Stargazing at the Fox Observatory is only possible weather permitting. When visiting the observatory, park in the lot near the Learning Centre and walk to the observatory please. Washrooms at the Learning Centre will be available for all ES Fox events and a portable washroom is on site for the summer.
Astronomical and BAS viewing events February, March and April 2017:
The first BAS meeting OF 2017 occurs on March 1, 2017 at 7 pm at the Ton Thomson Art Galery. Impromptu observing continues at the Fox Observatory on a small group basis. To be put on the notification list email Brett T. at firstname.lastname@example.org or John H. at email@example.com. Interesting sky events are described graphically in SKY SIGHTS.
The list of Astronomy Events for 2017 is available here: ASTRONOMY EVENTS 2017. There is a separate list of BAS events for 2017 available here: coming soon.
Feb 03 Fri 23:19 FQ
Feb 10 Fri 19:33 FM
Feb 10 Fri 19:43 Penumbral Lunar Eclipse. This penumbral eclipse is very close to having the umbral shadow of Earth touch the Moon’s disk. Officially the magnitude is 0.988 and some umbral darkening should be visible. It has been noted that on other lunar eclipse occasions, the umbral shadow does become visible as a darkening before the official contact time. Photographs should show this easily. Time for the maximum effect according the RASC Observer’s Handbook is 7:43 pm Feb 10. See SKY SIGHTS for more, including a graphic.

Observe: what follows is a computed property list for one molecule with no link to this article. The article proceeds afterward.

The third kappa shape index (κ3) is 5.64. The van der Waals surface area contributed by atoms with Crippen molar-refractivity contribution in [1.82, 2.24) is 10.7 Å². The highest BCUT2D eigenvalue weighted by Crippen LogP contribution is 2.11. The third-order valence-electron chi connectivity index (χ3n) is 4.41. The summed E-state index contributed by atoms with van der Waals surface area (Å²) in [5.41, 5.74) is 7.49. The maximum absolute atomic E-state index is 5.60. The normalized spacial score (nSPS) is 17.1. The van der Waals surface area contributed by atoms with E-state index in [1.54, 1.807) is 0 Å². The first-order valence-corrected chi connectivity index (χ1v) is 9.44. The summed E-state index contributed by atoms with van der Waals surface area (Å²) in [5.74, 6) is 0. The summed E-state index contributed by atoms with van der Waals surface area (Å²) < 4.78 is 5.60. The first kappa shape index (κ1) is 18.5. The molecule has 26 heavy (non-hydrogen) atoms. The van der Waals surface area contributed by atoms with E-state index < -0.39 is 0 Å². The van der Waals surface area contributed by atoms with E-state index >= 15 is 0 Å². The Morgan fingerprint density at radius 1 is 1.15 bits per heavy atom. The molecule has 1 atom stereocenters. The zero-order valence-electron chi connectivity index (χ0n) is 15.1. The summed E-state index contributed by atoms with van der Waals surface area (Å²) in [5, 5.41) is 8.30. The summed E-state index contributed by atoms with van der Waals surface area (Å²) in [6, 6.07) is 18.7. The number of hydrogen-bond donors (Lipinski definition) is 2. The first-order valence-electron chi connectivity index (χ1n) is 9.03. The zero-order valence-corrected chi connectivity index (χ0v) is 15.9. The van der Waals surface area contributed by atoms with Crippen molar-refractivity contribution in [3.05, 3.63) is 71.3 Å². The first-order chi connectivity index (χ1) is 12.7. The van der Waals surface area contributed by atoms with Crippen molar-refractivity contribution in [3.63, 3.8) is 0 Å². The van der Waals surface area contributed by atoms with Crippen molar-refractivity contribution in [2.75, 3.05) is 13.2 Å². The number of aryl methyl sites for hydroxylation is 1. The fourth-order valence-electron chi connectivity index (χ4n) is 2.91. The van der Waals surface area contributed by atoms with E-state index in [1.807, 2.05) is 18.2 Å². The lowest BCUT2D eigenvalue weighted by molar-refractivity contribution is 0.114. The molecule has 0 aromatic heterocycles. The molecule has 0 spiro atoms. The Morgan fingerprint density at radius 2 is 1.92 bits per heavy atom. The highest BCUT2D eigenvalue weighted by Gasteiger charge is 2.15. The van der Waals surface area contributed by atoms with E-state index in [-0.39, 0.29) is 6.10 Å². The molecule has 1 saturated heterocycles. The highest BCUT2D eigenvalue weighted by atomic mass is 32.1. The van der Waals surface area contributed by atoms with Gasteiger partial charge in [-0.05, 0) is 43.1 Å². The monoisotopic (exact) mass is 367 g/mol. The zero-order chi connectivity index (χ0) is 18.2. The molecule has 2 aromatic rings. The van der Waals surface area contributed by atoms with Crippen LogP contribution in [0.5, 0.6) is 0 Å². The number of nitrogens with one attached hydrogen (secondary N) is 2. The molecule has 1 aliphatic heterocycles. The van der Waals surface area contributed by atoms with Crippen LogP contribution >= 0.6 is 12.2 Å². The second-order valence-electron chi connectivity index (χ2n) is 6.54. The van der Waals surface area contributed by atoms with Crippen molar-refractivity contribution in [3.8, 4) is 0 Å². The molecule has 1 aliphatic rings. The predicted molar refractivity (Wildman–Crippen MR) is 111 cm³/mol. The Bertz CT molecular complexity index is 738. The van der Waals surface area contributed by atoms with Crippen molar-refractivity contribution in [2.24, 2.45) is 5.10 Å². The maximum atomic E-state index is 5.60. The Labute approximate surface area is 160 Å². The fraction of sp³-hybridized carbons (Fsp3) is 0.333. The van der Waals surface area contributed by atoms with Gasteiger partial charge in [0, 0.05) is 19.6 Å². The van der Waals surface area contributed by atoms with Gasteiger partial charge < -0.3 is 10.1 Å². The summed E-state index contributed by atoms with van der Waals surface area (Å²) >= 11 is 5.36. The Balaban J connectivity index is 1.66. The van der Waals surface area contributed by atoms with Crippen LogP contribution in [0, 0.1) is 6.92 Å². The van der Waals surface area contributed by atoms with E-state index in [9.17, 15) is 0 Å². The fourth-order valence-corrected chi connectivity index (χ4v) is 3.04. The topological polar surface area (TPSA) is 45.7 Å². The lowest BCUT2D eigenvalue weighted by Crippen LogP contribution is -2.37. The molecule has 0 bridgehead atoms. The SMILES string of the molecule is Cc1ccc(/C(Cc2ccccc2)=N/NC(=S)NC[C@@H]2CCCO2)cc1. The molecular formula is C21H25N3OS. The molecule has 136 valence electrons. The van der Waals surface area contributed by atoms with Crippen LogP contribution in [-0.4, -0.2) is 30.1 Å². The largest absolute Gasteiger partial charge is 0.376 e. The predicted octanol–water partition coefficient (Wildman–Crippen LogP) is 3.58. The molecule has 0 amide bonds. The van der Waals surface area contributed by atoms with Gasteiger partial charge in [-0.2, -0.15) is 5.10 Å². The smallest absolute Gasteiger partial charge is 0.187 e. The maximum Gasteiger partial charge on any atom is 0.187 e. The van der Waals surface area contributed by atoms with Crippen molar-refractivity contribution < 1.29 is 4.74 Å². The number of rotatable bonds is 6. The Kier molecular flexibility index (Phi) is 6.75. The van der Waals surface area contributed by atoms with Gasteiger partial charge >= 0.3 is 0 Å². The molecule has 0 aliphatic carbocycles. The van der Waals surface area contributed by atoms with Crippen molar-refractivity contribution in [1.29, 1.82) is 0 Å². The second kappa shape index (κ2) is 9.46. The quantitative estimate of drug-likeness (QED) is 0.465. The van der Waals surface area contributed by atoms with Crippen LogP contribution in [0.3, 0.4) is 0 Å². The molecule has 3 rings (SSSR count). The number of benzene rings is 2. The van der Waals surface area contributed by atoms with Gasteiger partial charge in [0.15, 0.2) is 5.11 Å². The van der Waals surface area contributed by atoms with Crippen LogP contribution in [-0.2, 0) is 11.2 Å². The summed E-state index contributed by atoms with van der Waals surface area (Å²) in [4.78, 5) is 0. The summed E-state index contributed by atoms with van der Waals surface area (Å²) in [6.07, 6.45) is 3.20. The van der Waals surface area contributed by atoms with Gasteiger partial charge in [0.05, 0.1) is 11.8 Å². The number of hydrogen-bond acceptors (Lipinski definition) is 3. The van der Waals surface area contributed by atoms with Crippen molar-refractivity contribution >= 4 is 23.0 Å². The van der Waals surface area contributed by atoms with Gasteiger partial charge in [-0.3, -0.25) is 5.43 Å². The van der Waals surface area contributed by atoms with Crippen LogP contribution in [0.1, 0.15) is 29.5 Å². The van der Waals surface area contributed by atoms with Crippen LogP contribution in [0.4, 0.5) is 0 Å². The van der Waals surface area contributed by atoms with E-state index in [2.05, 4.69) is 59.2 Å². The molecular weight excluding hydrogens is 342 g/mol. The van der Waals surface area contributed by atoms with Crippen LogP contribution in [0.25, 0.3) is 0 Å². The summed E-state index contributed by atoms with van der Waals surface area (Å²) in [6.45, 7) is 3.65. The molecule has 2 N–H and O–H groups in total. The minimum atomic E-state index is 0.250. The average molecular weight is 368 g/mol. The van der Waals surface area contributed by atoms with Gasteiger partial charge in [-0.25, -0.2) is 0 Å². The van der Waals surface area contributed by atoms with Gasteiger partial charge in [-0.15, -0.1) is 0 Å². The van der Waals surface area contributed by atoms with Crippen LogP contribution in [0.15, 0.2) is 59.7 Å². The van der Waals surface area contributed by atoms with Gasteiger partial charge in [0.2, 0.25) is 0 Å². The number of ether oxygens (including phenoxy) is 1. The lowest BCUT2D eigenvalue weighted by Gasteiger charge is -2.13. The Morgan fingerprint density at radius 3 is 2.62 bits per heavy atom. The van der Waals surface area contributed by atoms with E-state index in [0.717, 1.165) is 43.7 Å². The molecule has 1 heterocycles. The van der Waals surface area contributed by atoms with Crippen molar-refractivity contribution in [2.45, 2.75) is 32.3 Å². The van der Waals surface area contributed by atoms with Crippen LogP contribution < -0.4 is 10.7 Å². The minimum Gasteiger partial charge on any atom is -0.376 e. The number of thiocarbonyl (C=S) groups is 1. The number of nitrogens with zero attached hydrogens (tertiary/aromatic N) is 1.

Feb 11 Sat 14:44 Comet 45P/Honda-Mrkos-Pajdušáková This periodic comet has returned after 5 years to break the comet drought! It may be visible briefly in late December above the SW horizon around magnitude 8 or so and then it rounds the Sun to appear as a morning comet in January and February. On Feb 11, 2017, it is closest to Earth and should be brightest perhaps up to magnitude 7, well within binocular range. Details are on the HOME page as well as in VIS.COMETS.
Feb 17 Fri 02:00 Venus greatest illuminated extent. Venus is its brightest tonight at -4.63 magnitude. The phase is shrinking but the apparent size of Venus is growing (40 arc-sec) and the two balance out to give a maximum brightness.
See SKY SIGHTS for more, including a graphic.
Feb 18 Sat 14:33 LQ
Feb 25 Sat 06:48 Thin last crescent Moon (28.5 hours old, elevation 1.3°) Not a record by any stretch but still a nice view of a thin crescent with Earthshine on the dark side.